Sunday, June 29, 2008

McCain’s “town hall” cry is silly

Am I the only one in the United States who is sick and tired of listening to Republican presidential hopeful John McCain try to make a campaign issue out of “town hall” meetings?

He did it again on Saturday while appearing before the National Association of Latino Elected Officials. During a noon-hour event where McCain and Democratic opponent Barack Obama gave separate speeches to the group interested in promoting Hispanic political empowerment, he ad-libbed an attack against Obama based on the event’s format.

“I WISH MY colleague were here from the U.S. Senate, but he is not here,” McCain told the gathering of Latino politicos and others, some of whom spent their time heckling him. “I would have appreciated it more if we could have had a town hall meeting.”

It was a trivial enough issue when McCain (on the day earlier this month that it became apparent Obama had defeated Hillary R. Clinton for the presidential nomination) tried to take control of the news cycle for the day by turning Obama’s “victory” into his “refusal” to engage in “town hall” meetings.

Actually, Obama has not refused. He hasn’t committed yet either. But there are still just over four months that will be loaded with lots of activities (both substantial and trivial) meant to promote the ’08 presidential election.

To be complaining now about the refusal of a “town hall” meeting gives McCain the appearance of a whiner – a crotchety old man who’s upset that those dang kids don’t see the “wisdom” of his ways.

IT IS NO secret why McCain is eager to have the concept of a “town hall” meeting as the major forum by which the two candidates interact with each other. He’s comfortable with it, particularly when his campaign staff stages the event.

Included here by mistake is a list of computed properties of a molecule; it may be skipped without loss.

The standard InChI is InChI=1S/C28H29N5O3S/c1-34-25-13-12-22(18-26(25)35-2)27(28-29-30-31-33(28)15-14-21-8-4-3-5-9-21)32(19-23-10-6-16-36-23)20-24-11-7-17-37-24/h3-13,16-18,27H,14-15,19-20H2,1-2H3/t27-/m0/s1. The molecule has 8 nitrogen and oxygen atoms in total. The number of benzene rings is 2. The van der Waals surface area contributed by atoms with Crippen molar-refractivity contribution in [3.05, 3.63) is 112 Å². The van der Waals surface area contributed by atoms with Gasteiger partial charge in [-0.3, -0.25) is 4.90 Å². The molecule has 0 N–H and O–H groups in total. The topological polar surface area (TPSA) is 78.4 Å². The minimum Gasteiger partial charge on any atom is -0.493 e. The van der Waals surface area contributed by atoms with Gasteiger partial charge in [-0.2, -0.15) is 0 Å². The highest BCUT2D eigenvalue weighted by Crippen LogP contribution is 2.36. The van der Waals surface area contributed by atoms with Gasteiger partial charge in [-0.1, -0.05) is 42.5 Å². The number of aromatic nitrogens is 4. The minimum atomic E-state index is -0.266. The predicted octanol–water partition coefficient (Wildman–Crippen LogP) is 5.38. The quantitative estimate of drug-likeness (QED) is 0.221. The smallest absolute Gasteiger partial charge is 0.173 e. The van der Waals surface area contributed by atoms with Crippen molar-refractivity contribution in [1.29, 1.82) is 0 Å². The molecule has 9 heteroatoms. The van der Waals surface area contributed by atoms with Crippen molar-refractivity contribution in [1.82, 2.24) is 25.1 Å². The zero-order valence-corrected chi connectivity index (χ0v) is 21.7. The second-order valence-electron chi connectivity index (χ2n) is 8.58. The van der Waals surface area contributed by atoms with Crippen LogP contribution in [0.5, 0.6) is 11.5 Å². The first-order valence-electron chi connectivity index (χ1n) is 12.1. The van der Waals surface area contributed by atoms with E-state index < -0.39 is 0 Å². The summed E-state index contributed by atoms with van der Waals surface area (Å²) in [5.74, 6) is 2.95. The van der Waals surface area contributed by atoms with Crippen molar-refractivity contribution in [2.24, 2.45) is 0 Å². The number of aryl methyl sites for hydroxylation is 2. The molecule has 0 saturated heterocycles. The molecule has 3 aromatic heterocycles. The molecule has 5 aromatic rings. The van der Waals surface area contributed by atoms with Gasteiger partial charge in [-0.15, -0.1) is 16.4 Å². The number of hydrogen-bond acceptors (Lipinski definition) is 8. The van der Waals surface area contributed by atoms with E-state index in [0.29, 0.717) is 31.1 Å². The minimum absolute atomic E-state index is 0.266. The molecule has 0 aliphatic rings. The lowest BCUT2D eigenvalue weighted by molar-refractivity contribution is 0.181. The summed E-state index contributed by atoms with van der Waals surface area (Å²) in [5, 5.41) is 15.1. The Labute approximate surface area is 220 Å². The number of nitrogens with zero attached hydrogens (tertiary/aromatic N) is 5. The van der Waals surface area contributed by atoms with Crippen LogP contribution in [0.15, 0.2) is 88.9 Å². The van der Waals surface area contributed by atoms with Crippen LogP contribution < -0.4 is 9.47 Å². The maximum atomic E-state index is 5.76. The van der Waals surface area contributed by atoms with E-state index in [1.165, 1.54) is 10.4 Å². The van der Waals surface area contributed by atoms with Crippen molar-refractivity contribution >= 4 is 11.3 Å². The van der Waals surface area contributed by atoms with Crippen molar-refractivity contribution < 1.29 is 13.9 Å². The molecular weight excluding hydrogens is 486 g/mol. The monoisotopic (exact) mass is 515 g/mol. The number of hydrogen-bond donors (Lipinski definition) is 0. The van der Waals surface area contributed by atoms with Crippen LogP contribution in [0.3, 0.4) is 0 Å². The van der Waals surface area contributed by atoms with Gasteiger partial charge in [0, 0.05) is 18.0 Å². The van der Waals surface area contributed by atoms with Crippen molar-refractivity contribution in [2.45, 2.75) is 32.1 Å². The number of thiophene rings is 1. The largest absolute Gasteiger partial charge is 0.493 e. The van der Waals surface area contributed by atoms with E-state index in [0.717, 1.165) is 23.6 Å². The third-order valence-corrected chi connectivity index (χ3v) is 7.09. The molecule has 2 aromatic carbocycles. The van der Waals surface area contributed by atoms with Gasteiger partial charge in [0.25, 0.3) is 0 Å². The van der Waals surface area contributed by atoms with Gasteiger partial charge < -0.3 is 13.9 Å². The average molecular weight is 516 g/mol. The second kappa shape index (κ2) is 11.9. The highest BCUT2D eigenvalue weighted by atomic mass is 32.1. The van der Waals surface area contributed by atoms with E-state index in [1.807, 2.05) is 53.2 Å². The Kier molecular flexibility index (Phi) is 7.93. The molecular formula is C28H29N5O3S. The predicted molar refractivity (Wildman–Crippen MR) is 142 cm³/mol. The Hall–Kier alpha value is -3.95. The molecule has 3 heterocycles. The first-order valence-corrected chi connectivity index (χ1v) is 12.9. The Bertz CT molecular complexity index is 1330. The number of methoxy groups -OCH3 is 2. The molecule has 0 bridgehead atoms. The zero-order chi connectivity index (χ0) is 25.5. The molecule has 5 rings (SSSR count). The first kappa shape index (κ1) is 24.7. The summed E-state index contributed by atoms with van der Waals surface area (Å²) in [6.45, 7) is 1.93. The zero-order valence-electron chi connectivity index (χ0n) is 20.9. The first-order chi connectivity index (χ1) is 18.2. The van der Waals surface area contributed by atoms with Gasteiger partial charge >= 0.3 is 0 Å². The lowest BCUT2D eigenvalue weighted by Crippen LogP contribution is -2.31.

That is what people must understand whenever one sees these “town hall” format debates or other programs. They are staged to give the appearance that “common folk” who just happened to attend a presidential event suddenly get the chance to spontaneously ask the candidates about what issues are on their minds.

It’s Reality TV, political style – which means a “town hall” meeting is about as real an event as an episode of “Survivor.” It is just as staged an event as any campaign rally or speech, or any debate (the format that McCain would prefer to avoid engaging Obama in).

My observations as a political reporter in Chicago and Illinois throughout the past two decades have shown me that the people who get to be in the audience for “town hall” meetings are usually selected because of their political partisanship. Simply put, they are not hostile to the candidate in question.

THE QUESTIONS THEY ask are submitted in advance, and the people who wind up getting chosen to ask their question are the ones who are asking about some point that the candidate wants to make.

The campaigns always create an environment for these “town hall” meetings by which anyone would feel too intimidated to point out if the candidate was dodging their question with a non-answer.

For a certain type of personality, the “town hall” format gives them the chance to appear to be talking with people – even though the only people who get talked to are the ones who have indicated a willingness to shut up and accept whatever the candidate spews.

In that sense, even formal structured debates are a preferable format for getting some tidbit of new, useful and real information, and that statement comes from someone who detests what campaign debates have become.